- Protein does A LOT. It is the set of instructions for just about everything. It makes our nervous system possible. It accounts for 70% of our bone tissue. 100% of our immune system communication is protein. The list is pretty much endless. Protein is so essential to life that scientists, hoping to uncover how life began on Earth, propose that all life must've begun with either a sort of RNA-world or the primordial self-replicating PROTEIN (https://www.scientificamerican.com/article/life-rsquo-s-first-molecule-was-protein-not-rna-new-model-suggests/). And then, of course, protein does all the stuff people already know, like muscles and tendons and ligaments and skin and hair and nails.
- There's a solid consensus around an absolute floor of 0.8 grams of protein per kilogram of body weight per day (p. 589). Keep in mind this is for basic survival. Also, this is counting on an aggregate of complete protein (i.e. - all essential amino acids); thus, many plant sources don't count gram for gram. They are incomplete. And, in my experience, most people are woefully inadequate even to this standard.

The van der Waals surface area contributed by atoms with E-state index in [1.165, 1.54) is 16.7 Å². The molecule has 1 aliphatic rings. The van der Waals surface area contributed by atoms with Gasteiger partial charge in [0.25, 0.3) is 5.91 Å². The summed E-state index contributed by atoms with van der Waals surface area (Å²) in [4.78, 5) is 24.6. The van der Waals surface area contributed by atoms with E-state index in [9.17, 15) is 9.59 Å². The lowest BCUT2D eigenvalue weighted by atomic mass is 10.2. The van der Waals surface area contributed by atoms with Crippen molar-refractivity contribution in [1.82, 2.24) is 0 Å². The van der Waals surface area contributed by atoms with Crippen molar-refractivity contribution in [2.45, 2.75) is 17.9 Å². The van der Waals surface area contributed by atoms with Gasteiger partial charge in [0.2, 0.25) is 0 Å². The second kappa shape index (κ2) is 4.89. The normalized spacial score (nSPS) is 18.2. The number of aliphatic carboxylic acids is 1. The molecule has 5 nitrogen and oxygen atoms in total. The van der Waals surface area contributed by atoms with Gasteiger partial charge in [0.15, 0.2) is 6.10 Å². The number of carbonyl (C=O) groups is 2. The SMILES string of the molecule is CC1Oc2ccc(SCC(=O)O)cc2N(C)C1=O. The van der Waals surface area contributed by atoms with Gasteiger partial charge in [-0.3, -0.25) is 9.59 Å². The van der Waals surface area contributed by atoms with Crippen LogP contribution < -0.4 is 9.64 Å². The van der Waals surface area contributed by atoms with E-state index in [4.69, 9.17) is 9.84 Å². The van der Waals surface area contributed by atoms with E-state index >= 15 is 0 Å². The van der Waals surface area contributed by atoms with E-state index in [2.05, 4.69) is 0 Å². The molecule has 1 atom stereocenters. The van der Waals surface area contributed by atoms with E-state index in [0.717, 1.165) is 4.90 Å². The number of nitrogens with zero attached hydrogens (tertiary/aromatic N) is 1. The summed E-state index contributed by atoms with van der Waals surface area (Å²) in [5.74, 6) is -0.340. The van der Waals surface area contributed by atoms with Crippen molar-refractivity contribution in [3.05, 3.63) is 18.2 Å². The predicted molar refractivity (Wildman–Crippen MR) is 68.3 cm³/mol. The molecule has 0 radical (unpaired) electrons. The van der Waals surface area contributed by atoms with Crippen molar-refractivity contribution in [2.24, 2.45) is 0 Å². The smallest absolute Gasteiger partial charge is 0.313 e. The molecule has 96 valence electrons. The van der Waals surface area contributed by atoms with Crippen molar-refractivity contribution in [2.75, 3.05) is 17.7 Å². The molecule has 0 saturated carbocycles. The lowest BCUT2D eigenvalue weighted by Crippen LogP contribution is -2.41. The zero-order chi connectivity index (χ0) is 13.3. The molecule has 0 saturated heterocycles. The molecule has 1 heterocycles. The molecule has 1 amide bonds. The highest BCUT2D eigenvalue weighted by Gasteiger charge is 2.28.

- Weight loss studies, on the other hand, show strong favor for 1.2g/kg/d as a floor with benefit all the way up to 2.4g/kg/d (https://academic.oup.com/ajcn/article/103/3/738/4564609). Again, this leaves us without an exact number for optimal wellness, so much as a range.
- While it is true that people with severe kidney damage have to be careful of high doses, healthy individuals have tolerated intakes as high as 2.8g/kg/d (https://www.ncbi.nlm.nih.gov/pubmed/10722779) or more with no kidney stress or adverse reactions. For a 220lb athlete, this is 280 grams or more of protein in a single day. To help the reader quantify, that's an amount you would find in almost three pounds of chicken breast or almost four pounds of ground beef. If you follow someone like the Rock or larger competitive athletes, you'll soon discover that they eat 60 ounces or more of high protein sources daily.
- Dietary Alcohol:
- Yes, it provides energy (p. 108). Also, its effects are well-known at every single dosing (https://en.m.wikipedia.org/wiki/Blood_alcohol_content). Strictly speaking, it is unnecessary to human survival; and it likely inhibits optimization of health and fitness. Plus, it has a well-defined lethal dose, which makes it completely unlike any other macronutrient.